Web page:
Culture of postponement creeping back into judicial system, says CJ

Chief Justice Raus Sharif says he will not entertain blanket applications for the postponement of cases by judges. (Twitter pic)

KUALA LUMPUR: Chief Justice Raus Sharif today expressed concern that the habit of postponing cases by judges and counsel had begun to creep back into the judicial system, causing delays in the adjudication process.

He said he was concerned that this could impede the judicial reform programme carried out since late 2008.

Raus, who had been involved in the programme since the beginning, had encouraged all quarters to inculcate a culture of certainty in trial and hearing dates in all courts throughout the country.

He said adjournment of trials must be a rarity, adding that in developed countries, such a practice did not exist.

“We must not allow the culture of requesting for postponements. I want everyone to be strict on this issue,” he said when opening the 52nd judges conference here, today.

Also present were Court of Appeal president Zulkefli Ahmad Makinudin, Chief Judge of Malaya Ahmad Maarop, Chief Judge of Sabah and Sarawak Richard Malanjum, Federal Court judges, High Court judges and judicial commissioners.

Raus said he would not entertain blanket applications for the postponement of cases by judges citing conferences, annual general meetings or extraordinary general meetings by any party, be it the Bar or the Attorney-General’s Chambers.

He said this included reasons of postponement by counsel on the need to attend Parliament or state assembly sittings, conferences or any other functions.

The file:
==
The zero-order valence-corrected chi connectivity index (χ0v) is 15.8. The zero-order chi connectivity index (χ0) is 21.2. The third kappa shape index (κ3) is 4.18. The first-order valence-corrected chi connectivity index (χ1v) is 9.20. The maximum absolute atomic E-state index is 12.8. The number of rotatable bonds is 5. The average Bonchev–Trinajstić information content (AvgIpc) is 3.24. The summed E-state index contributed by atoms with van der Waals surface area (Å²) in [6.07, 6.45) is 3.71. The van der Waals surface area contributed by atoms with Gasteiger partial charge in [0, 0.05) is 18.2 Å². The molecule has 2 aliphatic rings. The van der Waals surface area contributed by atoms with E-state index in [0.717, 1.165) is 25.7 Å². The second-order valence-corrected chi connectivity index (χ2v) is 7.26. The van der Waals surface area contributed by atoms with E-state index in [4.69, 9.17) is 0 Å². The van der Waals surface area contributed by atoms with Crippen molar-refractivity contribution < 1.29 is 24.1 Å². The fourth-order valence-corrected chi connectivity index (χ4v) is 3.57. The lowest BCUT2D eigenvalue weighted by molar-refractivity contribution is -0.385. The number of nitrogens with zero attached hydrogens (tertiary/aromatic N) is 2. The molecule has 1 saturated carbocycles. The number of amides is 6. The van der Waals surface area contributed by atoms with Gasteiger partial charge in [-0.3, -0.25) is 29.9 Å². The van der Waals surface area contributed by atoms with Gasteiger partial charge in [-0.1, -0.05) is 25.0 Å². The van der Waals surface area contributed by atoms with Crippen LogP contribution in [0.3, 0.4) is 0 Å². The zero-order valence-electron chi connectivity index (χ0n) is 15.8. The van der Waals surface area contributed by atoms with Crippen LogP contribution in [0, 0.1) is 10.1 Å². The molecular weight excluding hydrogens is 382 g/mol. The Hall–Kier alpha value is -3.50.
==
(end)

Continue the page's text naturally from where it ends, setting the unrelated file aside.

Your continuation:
“The rule is that there shall be no postponement, except in the event of death or near death. This is definitely not a joke. It is a serious matter,” he said.

He also called on judges to take on a stewardship role in managing their cases from the outset, rather than allowing parties alone to dictate the pace of litigation.

The chief justice said judges should not allow themselves to be dictated by the counsel’s tight schedule, readiness and availability, or postponement by reason of the counsel having cases in another court.

As part of the reform success, Raus said, the only old cases pending disposal were cases dated in 2017 which should be disposed at least within the early second half of this year.

As of March 31, he said, 110 pre-2017 appeals were pending at the Federal Court, 214 pre-2017 appeals pending at the Court of Appeal and 1,799 pre-2017 cases pending at High Courts throughout the country.

The breakdown of the pre-2017 civil and criminal cases pending in states are: Selangor, with 491 cases, followed by Kuala Lumpur (444 cases), Penang (149 cases), Kedah (126 cases), Johor (124 cases), Sabah (110 cases), Sarawak (88 cases), Perak (64 cases), Negeri Sembilan (52 cases), Terengganu (47 cases), Melaka (43 cases), Pahang (41 cases), Kelantan (12 cases) and Perlis (eight cases).